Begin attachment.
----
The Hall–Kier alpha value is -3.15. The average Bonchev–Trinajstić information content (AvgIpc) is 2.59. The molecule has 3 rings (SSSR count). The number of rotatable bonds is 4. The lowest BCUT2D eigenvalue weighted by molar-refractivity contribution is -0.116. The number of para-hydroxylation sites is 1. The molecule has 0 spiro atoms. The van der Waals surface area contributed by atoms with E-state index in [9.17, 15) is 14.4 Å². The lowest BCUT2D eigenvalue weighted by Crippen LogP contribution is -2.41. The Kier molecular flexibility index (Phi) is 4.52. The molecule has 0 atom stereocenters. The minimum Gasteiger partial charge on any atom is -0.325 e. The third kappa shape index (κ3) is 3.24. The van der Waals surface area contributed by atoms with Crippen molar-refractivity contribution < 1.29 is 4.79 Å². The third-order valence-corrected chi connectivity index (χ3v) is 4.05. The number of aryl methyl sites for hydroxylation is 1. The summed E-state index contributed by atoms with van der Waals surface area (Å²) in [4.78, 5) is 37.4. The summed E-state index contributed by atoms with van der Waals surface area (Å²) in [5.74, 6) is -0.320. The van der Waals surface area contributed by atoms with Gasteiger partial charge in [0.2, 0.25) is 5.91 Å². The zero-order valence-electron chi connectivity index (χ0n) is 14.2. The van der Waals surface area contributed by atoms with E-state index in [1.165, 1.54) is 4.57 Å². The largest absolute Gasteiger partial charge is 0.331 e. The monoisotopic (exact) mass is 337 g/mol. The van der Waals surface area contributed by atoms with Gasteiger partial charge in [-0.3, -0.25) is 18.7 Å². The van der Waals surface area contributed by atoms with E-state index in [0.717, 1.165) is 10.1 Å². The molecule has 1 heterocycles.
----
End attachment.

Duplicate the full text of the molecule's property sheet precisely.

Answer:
The Hall–Kier alpha value is -3.15. The average Bonchev–Trinajstić information content (AvgIpc) is 2.59. The molecule has 3 rings (SSSR count). The number of rotatable bonds is 4. The lowest BCUT2D eigenvalue weighted by molar-refractivity contribution is -0.116. The number of para-hydroxylation sites is 1. The molecule has 0 spiro atoms. The van der Waals surface area contributed by atoms with E-state index in [9.17, 15) is 14.4 Å². The lowest BCUT2D eigenvalue weighted by Crippen LogP contribution is -2.41. The Kier molecular flexibility index (Phi) is 4.52. The molecule has 0 atom stereocenters. The minimum Gasteiger partial charge on any atom is -0.325 e. The third kappa shape index (κ3) is 3.24. The van der Waals surface area contributed by atoms with Crippen molar-refractivity contribution < 1.29 is 4.79 Å². The third-order valence-corrected chi connectivity index (χ3v) is 4.05. The number of aryl methyl sites for hydroxylation is 1. The summed E-state index contributed by atoms with van der Waals surface area (Å²) in [4.78, 5) is 37.4. The summed E-state index contributed by atoms with van der Waals surface area (Å²) in [5.74, 6) is -0.320. The van der Waals surface area contributed by atoms with Gasteiger partial charge in [0.2, 0.25) is 5.91 Å². The zero-order valence-electron chi connectivity index (χ0n) is 14.2. The van der Waals surface area contributed by atoms with E-state index in [1.165, 1.54) is 4.57 Å². The largest absolute Gasteiger partial charge is 0.331 e. The monoisotopic (exact) mass is 337 g/mol. The van der Waals surface area contributed by atoms with Gasteiger partial charge in [-0.3, -0.25) is 18.7 Å². The van der Waals surface area contributed by atoms with E-state index in [0.717, 1.165) is 10.1 Å². The molecule has 1 heterocycles.